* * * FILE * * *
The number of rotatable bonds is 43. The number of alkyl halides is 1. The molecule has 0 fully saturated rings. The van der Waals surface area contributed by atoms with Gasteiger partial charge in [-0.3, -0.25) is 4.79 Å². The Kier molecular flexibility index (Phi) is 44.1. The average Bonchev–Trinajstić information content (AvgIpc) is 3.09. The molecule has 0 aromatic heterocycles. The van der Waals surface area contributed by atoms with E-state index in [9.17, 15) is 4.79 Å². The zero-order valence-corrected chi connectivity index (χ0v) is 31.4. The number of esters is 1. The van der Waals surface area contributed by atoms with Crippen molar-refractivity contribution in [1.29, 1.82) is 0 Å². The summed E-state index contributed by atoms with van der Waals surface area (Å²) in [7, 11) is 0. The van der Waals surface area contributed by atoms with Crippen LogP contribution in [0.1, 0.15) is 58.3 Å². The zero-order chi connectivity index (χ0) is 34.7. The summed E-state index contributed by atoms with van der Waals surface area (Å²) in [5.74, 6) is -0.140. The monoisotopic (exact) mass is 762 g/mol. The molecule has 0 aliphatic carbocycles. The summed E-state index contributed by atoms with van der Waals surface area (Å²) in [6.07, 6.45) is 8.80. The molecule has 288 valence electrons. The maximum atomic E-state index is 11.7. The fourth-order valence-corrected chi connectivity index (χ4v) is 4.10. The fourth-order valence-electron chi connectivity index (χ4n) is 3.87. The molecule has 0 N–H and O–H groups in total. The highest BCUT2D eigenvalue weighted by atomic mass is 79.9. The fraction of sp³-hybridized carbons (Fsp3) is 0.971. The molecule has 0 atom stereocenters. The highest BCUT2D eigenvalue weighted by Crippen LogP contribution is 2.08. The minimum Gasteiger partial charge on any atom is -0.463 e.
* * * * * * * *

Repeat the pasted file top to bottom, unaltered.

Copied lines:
The number of rotatable bonds is 43. The number of alkyl halides is 1. The molecule has 0 fully saturated rings. The van der Waals surface area contributed by atoms with Gasteiger partial charge in [-0.3, -0.25) is 4.79 Å². The Kier molecular flexibility index (Phi) is 44.1. The average Bonchev–Trinajstić information content (AvgIpc) is 3.09. The molecule has 0 aromatic heterocycles. The van der Waals surface area contributed by atoms with E-state index in [9.17, 15) is 4.79 Å². The zero-order valence-corrected chi connectivity index (χ0v) is 31.4. The number of esters is 1. The van der Waals surface area contributed by atoms with Crippen molar-refractivity contribution in [1.29, 1.82) is 0 Å². The summed E-state index contributed by atoms with van der Waals surface area (Å²) in [7, 11) is 0. The van der Waals surface area contributed by atoms with Crippen LogP contribution in [0.1, 0.15) is 58.3 Å². The zero-order chi connectivity index (χ0) is 34.7. The summed E-state index contributed by atoms with van der Waals surface area (Å²) in [5.74, 6) is -0.140. The monoisotopic (exact) mass is 762 g/mol. The molecule has 0 aliphatic carbocycles. The summed E-state index contributed by atoms with van der Waals surface area (Å²) in [6.07, 6.45) is 8.80. The molecule has 288 valence electrons. The maximum atomic E-state index is 11.7. The fourth-order valence-corrected chi connectivity index (χ4v) is 4.10. The fourth-order valence-electron chi connectivity index (χ4n) is 3.87. The molecule has 0 N–H and O–H groups in total. The highest BCUT2D eigenvalue weighted by atomic mass is 79.9. The fraction of sp³-hybridized carbons (Fsp3) is 0.971. The molecule has 0 atom stereocenters. The highest BCUT2D eigenvalue weighted by Crippen LogP contribution is 2.08. The minimum Gasteiger partial charge on any atom is -0.463 e.